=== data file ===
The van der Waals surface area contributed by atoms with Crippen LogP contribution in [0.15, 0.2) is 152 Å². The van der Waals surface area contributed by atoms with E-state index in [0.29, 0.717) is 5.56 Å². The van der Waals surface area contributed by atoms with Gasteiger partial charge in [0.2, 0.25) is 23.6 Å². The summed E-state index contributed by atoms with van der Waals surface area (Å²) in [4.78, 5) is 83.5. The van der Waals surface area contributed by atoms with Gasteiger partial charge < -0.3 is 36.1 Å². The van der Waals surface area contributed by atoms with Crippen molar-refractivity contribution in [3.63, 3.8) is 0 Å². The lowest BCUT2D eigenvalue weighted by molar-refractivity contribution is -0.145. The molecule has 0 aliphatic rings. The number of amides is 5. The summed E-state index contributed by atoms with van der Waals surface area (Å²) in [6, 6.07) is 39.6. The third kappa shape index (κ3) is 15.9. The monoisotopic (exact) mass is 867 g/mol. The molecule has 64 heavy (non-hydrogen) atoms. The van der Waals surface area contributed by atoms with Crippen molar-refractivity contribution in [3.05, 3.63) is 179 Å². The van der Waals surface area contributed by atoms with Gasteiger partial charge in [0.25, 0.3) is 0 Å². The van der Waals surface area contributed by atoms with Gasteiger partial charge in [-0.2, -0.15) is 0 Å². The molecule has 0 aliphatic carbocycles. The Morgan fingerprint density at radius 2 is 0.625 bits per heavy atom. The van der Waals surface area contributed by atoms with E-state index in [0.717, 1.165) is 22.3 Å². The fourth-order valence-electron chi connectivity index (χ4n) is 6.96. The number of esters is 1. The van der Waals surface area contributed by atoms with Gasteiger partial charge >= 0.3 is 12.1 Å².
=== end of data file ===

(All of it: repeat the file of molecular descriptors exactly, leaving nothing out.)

The van der Waals surface area contributed by atoms with Crippen LogP contribution in [0.15, 0.2) is 152 Å². The van der Waals surface area contributed by atoms with E-state index in [0.29, 0.717) is 5.56 Å². The van der Waals surface area contributed by atoms with Gasteiger partial charge in [0.2, 0.25) is 23.6 Å². The summed E-state index contributed by atoms with van der Waals surface area (Å²) in [4.78, 5) is 83.5. The van der Waals surface area contributed by atoms with Gasteiger partial charge < -0.3 is 36.1 Å². The van der Waals surface area contributed by atoms with Crippen molar-refractivity contribution in [3.63, 3.8) is 0 Å². The lowest BCUT2D eigenvalue weighted by molar-refractivity contribution is -0.145. The molecule has 0 aliphatic rings. The number of amides is 5. The summed E-state index contributed by atoms with van der Waals surface area (Å²) in [6, 6.07) is 39.6. The third kappa shape index (κ3) is 15.9. The monoisotopic (exact) mass is 867 g/mol. The molecule has 64 heavy (non-hydrogen) atoms. The van der Waals surface area contributed by atoms with Crippen molar-refractivity contribution in [3.05, 3.63) is 179 Å². The van der Waals surface area contributed by atoms with Gasteiger partial charge in [0.25, 0.3) is 0 Å². The van der Waals surface area contributed by atoms with Gasteiger partial charge in [-0.2, -0.15) is 0 Å². The molecule has 0 aliphatic carbocycles. The Morgan fingerprint density at radius 2 is 0.625 bits per heavy atom. The van der Waals surface area contributed by atoms with E-state index in [0.717, 1.165) is 22.3 Å². The fourth-order valence-electron chi connectivity index (χ4n) is 6.96. The number of esters is 1. The van der Waals surface area contributed by atoms with Gasteiger partial charge >= 0.3 is 12.1 Å².